Reviewed by Chris Cassone
The advance PR about So Many Stars informs us that it is "about so much more than just the season." This was evident as soon as we entered the Theater West facility on Sunday with its sixty-one years of productions under its belt.
A friendly quartet of sight-singers greeted us with carols, amazingly, some were Christian. Yes, it is hard to hear "that ol' time religion" anymore in this secular age but it was a joy to witness. Instantly, we were escorted into the Christmas season with "Silent Night" and "O Little Town of Bethlehem."
The grey-haired seniors who enriched our waiting time continued as we were ushered into the main theater. There is always that moment when you realize Christmas is coming. That was it for me.
The five-piece band, led by James Lent, fired up and off we went into an excursion of Broadway, pop and classic Christmas songs. A modest stage of black and Christmas white lights was soon filled with eleven singers who led us into the season with pieces arranged mostly by Victoria Lavan who also was part of the ensemble. The current moderator of Theater West's musical theater unit, Lavan cleverly interspersed the performances with spot-on quotes and poetry from Longfellow to Leonard Cohen.
Evident immediately was the diversity of the voices: new young singers, elder statesmen, Diva wannabes and several show-stopping voices who are sure to continue their climb. There was a constant "mix and match" as the group of eleven arranged and rearranged themselves into duets, trios, quartets and more. We never got tired of the movement on the stage.
While some singers might have bitten off more than they could chew, Harleigh Ford was smooth and enjoyable with her soulful "Santa Tell Me," the Ariana Grande original. The humor of the evening belongs to Scottie Nevil with her clever rendition of
"Never Fall in Love with an Elf," from Elf the Musical.
Kanye West's "Coldest Winter," began with a modal trio reminiscent of a Gregorian chant but soon opened up to the West hit and allowed Alyssa Rupert and Rick Simone Friedland to show us what they had.
Of special note was Bryce Charles' version of "I'll Be Home for Christmas." She was delicate when she started out. She turned up the heat as the song moved into the bridge and she killed it at the conclusion, all with a humble demure and solid stage presence. Watch out for her.
In a world where auto-tune is used as a live singing tool on many stages, I have to offer kudos to all eleven singers. To attempt "the high note" (as Ralph Kramden called it) and just miss it by a microtone, shows me your moxy. You put it out there and tried. Several members did just that and get my applause for trying. I saw thirty shows at the Greek this year and more than a handful had autotune on the lead singer. To sing without it these days is a sign of bravery.
But someone who definitely did not need the Melodyne plug-in was Vertreace Sanders. Her rendition of the Al Green standard, "Let's Stay Together," had us jumping in our seats. The lady can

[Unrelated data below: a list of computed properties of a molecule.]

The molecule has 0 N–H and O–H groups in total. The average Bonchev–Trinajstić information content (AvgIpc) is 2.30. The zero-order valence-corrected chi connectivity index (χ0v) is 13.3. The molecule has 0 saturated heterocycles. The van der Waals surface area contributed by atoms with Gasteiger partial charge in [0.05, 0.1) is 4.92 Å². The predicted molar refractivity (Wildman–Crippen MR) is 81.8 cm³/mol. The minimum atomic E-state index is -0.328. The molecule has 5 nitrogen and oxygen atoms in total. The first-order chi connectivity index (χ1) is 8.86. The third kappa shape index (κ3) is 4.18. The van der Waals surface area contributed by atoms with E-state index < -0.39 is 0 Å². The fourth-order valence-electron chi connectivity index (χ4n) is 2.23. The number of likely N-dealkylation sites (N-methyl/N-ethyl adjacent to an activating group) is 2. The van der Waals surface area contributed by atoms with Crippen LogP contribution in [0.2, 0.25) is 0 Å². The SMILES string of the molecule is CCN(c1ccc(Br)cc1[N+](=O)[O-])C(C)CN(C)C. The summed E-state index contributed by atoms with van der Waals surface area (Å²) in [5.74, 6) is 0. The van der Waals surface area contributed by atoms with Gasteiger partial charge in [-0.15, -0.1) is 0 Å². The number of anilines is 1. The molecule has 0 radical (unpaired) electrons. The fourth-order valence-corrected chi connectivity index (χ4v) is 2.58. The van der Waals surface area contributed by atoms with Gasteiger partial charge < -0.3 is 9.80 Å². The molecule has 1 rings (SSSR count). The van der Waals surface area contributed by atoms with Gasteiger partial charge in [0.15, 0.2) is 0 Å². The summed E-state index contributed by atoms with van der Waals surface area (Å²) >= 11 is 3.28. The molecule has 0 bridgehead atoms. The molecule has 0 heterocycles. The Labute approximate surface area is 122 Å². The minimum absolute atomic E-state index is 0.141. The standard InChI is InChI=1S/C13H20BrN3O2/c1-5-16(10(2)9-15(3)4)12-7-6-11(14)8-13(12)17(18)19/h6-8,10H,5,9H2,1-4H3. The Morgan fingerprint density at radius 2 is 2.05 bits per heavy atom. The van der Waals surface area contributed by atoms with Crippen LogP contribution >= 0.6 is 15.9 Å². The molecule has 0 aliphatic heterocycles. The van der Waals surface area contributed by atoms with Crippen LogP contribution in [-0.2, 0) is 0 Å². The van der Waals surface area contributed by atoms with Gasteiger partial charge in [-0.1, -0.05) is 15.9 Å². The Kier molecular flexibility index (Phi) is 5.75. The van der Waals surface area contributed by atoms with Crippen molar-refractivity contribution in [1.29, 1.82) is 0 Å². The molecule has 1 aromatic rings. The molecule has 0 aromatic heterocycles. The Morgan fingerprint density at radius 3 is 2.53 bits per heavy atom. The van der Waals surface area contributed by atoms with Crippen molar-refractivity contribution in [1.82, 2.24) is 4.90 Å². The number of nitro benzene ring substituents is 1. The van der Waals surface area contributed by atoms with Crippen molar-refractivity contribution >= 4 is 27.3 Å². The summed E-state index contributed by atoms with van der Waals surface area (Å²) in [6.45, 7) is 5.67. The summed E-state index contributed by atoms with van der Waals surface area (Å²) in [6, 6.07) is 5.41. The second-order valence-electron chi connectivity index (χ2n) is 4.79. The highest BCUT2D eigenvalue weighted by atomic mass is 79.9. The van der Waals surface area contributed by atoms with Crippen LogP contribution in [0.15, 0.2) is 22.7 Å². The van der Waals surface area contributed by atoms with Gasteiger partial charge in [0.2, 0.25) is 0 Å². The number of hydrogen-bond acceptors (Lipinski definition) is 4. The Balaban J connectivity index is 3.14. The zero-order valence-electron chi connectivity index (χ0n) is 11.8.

bring it. And in the finale of "Joy to The World," she left no doubt who had the pipes on that stage.
We have to mention the fantastic arrangements of two particular productions. Victoria Lavan and James Lent outdid themselves with wonderful morphs. A standard would start and then get taken over by a pop song. Think Bing Crosby and David Bowie. Case in point: "Don't Worry, Be Happy" is so infectious we didn't dare to question why it was in a holiday collection. That is, until it morphed into "Winter Wonderland." And it seemed so natural a change that it sounded like a hit we knew. The finale was a real winner with the most sold Christmas hymn in the last hundred years, "Joy To The World" (with words and music by Watts and Handel.)
Without even realizing it, the choir had moved into the Hoyt Axton and Three Dog Night hit song of the same name. Add to that Vertreace Sanders ecstatic and evangelical gospel scatting at the conclusion, and you have a satisfying end to timely little show.
Again, the band was special with Pete Snell on many guitars (electric soul, semi-hollowbody jazz and folky acoustic.) While James Lent's masterful and Sondheim-influenced piano guided everyone through the music, it was Snell's creativity that was just so special. He was worth the ticket alone. And on top of that, the band included harmonica. Yes, harmonica. Mara Wells' chromatic harmonica playing added a wonderful hue to the performance. I'd like to hear more of her.
The show harkened back to the golden age of TV's "Christmas Specials," minus the choreography, with its quick changes and ensemble singing. It was a headier choice of songs and with the inclusion of the poetry that we would never see on the Dean Martin or Carol Burnett, the audience had a chance to think about the meaning of the coming season.
By the finale, just like the PR promised, we had been exposed to so much more than just seasonal warmth. See
So Many Stars this Saturday (Dec. 9) and Sunday (Dec. 10) at 8:00 PM and 2:00 PM, respectively, at the historic Theater West in the Cahuenga Pass.